Meeting Abstract

60.5  Friday, Jan. 6  The musculoskeletal system of humans is not tuned to maximize the economy of locomotion. CARRIER, David/R*; ANDERS, Christoph; SCHILLING, Nadja; University of Utah, Salt Lake City; University Hospital Jena, Jena; University of Veterinary Medicine Hannover, Hannover carrier@biology.utah.edu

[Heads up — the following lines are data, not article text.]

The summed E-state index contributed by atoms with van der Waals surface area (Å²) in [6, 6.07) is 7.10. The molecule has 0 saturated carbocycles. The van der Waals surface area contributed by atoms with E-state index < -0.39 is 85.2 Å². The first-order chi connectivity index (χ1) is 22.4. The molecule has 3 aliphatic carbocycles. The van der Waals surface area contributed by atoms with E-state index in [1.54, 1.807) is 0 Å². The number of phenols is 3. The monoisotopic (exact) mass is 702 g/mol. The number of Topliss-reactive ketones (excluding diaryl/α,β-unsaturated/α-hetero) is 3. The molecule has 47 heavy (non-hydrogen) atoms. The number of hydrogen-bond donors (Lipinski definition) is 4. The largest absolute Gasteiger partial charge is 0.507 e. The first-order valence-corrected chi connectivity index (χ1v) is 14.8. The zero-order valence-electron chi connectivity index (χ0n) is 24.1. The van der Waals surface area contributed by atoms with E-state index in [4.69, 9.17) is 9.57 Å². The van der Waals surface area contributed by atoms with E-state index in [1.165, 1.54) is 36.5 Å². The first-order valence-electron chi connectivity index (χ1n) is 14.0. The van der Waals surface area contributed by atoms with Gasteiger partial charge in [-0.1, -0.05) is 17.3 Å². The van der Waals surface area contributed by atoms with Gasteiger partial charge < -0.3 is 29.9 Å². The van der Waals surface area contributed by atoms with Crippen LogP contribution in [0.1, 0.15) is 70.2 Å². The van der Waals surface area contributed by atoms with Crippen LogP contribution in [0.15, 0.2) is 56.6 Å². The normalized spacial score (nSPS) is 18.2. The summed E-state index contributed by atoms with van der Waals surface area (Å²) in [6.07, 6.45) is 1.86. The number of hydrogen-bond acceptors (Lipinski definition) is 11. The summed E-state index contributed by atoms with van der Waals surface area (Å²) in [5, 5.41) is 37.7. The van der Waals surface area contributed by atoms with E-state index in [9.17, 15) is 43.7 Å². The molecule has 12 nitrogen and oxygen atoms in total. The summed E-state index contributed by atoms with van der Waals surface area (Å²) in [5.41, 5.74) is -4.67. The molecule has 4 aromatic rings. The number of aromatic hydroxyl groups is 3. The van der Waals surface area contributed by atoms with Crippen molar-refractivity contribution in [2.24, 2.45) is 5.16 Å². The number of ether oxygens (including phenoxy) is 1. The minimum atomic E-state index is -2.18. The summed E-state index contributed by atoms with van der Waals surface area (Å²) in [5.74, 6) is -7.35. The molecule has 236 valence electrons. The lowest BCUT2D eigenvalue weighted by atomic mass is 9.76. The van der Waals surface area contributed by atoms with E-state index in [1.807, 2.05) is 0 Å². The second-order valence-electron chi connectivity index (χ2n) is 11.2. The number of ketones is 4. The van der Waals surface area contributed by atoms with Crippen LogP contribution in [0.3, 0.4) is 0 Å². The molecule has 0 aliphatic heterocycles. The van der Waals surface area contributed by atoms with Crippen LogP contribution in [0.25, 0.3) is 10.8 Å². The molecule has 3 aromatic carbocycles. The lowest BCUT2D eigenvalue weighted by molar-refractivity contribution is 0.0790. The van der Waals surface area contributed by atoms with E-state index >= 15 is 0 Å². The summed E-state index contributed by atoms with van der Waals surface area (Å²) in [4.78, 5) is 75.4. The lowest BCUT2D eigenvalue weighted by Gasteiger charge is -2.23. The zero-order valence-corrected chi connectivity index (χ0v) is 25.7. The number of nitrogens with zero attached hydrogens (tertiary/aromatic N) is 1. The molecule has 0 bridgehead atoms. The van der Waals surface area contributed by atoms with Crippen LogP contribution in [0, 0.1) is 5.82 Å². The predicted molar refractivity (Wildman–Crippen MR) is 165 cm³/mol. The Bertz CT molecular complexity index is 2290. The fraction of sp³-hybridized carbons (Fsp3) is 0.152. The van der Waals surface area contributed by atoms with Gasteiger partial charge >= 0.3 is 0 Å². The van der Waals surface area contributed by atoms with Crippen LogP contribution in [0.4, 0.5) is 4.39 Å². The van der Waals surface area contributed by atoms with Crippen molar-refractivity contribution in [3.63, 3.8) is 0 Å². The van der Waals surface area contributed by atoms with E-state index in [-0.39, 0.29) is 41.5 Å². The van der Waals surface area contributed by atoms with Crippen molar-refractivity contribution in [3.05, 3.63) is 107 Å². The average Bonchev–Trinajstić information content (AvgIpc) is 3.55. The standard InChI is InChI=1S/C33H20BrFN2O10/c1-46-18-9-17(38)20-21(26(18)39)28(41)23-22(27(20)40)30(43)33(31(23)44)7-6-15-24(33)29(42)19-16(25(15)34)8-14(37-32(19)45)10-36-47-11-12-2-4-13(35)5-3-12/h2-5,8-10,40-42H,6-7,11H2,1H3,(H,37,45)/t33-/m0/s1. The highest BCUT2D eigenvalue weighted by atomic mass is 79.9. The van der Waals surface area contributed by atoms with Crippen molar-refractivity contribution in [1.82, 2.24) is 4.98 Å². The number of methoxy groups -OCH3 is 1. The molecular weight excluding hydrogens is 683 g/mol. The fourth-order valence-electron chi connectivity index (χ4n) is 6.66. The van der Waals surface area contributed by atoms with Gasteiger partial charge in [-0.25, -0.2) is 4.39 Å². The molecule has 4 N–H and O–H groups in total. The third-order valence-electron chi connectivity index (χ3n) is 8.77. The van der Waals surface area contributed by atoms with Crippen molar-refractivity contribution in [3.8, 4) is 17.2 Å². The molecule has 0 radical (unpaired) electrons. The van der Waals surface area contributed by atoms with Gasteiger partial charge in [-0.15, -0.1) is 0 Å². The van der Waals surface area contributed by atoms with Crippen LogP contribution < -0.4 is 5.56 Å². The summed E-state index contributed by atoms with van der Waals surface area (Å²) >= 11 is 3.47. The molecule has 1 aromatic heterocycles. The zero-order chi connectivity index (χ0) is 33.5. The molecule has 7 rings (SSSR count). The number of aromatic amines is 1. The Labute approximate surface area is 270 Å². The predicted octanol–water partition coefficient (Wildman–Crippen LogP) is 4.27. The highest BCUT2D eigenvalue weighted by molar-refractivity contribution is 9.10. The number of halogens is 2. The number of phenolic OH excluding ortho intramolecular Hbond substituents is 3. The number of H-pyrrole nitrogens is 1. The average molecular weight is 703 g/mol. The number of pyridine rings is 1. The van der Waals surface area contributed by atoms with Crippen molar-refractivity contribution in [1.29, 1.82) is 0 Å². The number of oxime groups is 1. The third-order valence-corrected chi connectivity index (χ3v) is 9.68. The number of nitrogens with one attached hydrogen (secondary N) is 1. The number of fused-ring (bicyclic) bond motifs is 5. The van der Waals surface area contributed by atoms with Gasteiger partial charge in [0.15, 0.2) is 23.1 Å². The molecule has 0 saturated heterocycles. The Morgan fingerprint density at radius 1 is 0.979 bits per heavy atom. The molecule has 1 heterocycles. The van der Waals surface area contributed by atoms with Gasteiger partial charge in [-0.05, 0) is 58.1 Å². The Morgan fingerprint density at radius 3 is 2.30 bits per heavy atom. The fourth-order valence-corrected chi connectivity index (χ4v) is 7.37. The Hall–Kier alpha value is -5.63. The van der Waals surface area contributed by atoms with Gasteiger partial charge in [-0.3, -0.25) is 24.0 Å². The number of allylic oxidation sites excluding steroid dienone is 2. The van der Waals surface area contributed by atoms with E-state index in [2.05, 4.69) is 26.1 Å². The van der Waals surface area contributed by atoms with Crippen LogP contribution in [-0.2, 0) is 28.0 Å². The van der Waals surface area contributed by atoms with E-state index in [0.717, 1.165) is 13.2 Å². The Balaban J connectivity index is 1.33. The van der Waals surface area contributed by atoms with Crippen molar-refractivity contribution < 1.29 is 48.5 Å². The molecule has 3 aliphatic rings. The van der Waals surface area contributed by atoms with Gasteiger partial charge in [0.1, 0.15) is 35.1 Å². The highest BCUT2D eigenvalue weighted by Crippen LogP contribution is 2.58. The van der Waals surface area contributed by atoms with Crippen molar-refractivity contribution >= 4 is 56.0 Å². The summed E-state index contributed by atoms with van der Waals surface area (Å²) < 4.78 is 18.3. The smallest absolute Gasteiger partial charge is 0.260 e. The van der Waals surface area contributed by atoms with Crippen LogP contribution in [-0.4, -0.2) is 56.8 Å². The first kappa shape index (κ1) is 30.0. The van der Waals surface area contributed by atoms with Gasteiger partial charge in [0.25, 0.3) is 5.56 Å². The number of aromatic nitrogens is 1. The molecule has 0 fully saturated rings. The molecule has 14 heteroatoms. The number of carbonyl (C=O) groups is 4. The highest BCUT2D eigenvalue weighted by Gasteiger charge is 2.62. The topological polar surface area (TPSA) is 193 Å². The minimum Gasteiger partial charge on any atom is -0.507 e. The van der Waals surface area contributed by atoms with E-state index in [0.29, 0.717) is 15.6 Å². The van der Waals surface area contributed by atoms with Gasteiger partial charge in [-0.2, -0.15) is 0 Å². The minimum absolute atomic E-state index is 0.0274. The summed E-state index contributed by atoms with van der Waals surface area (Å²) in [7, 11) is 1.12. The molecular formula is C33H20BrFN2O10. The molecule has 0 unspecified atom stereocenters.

Humans are known to have energetically optimal walking and running speeds at which the cost to travel a given distance is minimized. We hypothesized that “optimal” walking and running speeds would also exist at the level of individual locomotor muscles. Additionally, because humans are 60 to 70% more economical when they walk than when they run, we predicted that the different muscles would exhibit a greater degree of tuning to the energetically “optimal” speed during walking than during running. To test these hypotheses, we used electromyography to measure the activity of 13 muscles of the back and legs over a range of walking and running speeds in human subjects and calculated the cumulative activity required from each muscle to traverse a kilometer. We found that activity of each of these muscles was minimized at specific walking and running speeds but the different muscles were not tuned to a particular speed in either gait. Although humans are clearly highly specialized for terrestrial locomotion compared to other great apes, the results of this study indicate that our locomotor muscles are not tuned to specific walking or running speeds and, therefore, do not maximize the economy of locomotion. This pattern may have evolved in response to selection to broaden the range of sustainable running speeds, to improve performance in motor behaviors not related to endurance locomotion or in response to selection for both.